After the code above, add the following code to add the device input to AVCaptureSession:

do {
  // 1
  let cameraInput = try AVCaptureDeviceInput(device: camera)
  // 2
  if session.canAddInput(cameraInput) {
    session.addInput(cameraInput)
  } else {
    // 3
    set(error: .cannotAddInput)
    status = .failed
    return
  }
} catch {
  // 4
  set(error: .createCaptureInput(error))
  status = .failed
  return
}

Here, you:

  1. Try to create an AVCaptureDeviceInput based on the camera. Since this call can throw, you wrap the code in a do-catch block.
  2. Add the camera input to AVCaptureSession, if possible. It’s always a good idea to check if it can be added before adding it. :]
  3. Otherwise, set the error and the status and return early.
  4. If an error was thrown, set the error based on this thrown error to help with debugging and return.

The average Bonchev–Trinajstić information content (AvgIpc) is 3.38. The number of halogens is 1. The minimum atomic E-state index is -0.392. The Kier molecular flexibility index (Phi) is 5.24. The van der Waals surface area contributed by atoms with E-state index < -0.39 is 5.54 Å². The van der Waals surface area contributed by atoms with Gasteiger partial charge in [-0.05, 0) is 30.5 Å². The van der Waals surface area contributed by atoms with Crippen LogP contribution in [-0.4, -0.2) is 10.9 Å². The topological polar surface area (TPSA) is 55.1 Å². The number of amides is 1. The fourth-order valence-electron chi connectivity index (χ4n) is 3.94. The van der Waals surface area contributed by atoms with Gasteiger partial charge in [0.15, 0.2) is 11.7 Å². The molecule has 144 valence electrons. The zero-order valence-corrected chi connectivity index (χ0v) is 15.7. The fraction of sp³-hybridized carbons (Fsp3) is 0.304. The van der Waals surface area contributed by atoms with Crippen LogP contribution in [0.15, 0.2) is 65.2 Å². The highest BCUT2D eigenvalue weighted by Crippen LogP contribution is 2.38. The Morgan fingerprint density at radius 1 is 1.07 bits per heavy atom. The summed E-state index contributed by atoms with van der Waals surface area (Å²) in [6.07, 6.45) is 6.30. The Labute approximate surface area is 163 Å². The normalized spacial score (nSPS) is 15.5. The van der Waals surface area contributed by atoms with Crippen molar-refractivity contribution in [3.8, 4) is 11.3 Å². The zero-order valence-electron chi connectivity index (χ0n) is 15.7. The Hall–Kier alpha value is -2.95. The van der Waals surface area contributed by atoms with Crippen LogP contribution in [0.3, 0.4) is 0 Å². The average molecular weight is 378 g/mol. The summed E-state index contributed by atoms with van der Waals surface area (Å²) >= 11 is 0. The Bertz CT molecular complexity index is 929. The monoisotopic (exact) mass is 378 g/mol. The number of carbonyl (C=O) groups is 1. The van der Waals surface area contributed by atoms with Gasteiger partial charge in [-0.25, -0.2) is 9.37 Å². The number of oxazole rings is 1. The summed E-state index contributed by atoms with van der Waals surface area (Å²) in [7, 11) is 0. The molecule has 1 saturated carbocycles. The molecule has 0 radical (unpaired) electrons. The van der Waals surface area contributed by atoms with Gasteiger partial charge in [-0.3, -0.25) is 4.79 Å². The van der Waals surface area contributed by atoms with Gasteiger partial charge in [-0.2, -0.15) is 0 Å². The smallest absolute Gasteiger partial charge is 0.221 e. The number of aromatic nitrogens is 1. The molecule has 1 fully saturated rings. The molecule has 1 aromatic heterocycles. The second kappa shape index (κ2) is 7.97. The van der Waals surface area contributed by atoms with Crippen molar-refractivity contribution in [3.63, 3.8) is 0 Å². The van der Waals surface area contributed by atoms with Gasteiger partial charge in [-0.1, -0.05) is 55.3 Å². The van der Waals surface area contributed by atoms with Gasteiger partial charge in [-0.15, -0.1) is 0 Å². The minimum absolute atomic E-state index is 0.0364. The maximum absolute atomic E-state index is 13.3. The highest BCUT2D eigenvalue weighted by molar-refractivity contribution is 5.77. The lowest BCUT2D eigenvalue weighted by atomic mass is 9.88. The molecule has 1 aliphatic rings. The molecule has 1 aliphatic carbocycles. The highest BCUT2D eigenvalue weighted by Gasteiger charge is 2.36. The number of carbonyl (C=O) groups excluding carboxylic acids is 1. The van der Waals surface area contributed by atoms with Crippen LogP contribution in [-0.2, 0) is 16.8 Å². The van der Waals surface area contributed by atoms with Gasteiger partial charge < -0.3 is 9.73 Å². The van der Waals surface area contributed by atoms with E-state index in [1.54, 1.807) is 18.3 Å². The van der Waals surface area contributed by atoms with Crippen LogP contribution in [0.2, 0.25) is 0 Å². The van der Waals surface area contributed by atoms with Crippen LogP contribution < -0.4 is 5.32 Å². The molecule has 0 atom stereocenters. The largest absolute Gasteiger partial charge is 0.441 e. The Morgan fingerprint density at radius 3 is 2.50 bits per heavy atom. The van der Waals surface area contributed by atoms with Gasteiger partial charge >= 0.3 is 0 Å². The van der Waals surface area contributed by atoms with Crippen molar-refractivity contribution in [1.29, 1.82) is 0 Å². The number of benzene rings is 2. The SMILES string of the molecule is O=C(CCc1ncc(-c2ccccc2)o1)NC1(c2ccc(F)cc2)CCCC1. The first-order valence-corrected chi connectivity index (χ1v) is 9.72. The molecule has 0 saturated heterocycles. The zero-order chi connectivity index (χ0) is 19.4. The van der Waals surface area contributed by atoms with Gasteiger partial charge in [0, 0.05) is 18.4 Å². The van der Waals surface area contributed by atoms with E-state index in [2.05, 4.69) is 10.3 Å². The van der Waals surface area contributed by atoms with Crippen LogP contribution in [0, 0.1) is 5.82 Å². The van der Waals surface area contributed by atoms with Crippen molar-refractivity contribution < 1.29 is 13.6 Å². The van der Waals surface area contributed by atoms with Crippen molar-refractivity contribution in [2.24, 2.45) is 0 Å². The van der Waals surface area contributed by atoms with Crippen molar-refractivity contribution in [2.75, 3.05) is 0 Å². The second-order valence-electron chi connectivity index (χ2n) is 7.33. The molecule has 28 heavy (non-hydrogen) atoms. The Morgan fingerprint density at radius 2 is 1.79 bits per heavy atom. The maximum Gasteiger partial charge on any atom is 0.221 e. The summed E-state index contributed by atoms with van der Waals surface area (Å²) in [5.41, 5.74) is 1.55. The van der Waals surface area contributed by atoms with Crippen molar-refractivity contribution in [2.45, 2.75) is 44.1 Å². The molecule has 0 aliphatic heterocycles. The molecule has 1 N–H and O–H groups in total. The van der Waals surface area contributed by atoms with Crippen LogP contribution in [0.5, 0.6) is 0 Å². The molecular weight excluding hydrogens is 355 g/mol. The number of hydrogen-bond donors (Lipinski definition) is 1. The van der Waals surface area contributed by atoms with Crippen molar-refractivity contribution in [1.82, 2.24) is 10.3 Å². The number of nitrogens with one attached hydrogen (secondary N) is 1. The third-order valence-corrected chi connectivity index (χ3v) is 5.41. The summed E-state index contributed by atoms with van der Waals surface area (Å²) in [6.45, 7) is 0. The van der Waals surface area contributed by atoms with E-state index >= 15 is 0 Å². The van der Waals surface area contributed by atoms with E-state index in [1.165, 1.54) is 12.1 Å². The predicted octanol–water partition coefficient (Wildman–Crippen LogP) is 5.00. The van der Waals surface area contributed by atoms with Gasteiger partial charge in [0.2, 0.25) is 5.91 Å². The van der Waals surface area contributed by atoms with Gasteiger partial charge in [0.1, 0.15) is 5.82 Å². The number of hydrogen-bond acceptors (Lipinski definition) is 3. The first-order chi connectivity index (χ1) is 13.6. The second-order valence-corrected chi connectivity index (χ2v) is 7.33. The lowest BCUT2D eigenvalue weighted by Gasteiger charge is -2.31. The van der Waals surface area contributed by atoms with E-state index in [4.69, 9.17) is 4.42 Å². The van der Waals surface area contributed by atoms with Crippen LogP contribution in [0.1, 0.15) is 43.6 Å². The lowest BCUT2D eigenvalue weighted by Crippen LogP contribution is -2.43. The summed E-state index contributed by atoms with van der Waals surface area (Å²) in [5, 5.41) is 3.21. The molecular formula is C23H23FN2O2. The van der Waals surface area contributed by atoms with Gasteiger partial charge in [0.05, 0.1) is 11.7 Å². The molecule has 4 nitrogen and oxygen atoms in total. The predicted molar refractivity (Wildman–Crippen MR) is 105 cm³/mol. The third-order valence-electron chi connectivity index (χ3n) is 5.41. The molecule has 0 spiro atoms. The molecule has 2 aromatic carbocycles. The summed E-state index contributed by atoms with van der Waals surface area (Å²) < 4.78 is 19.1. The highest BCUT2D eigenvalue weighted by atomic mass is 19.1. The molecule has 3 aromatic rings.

Have you noticed that camera management involves a lot of error management? When there are so many potential points of failure, having good error management will help you debug any problems much more quickly! Plus, it’s a significantly better user experience.

Next up, you need to connect the capture output to the AVCaptureSession!

Add the following code right after the code you just added:

// 1
if session.canAddOutput(videoOutput) {
  session.addOutput(videoOutput)
  // 2
  videoOutput.videoSettings =
    [kCVPixelBufferPixelFormatTypeKey as String: kCVPixelFormatType_32BGRA]
  // 3
  let videoConnection = videoOutput.connection(with: .video)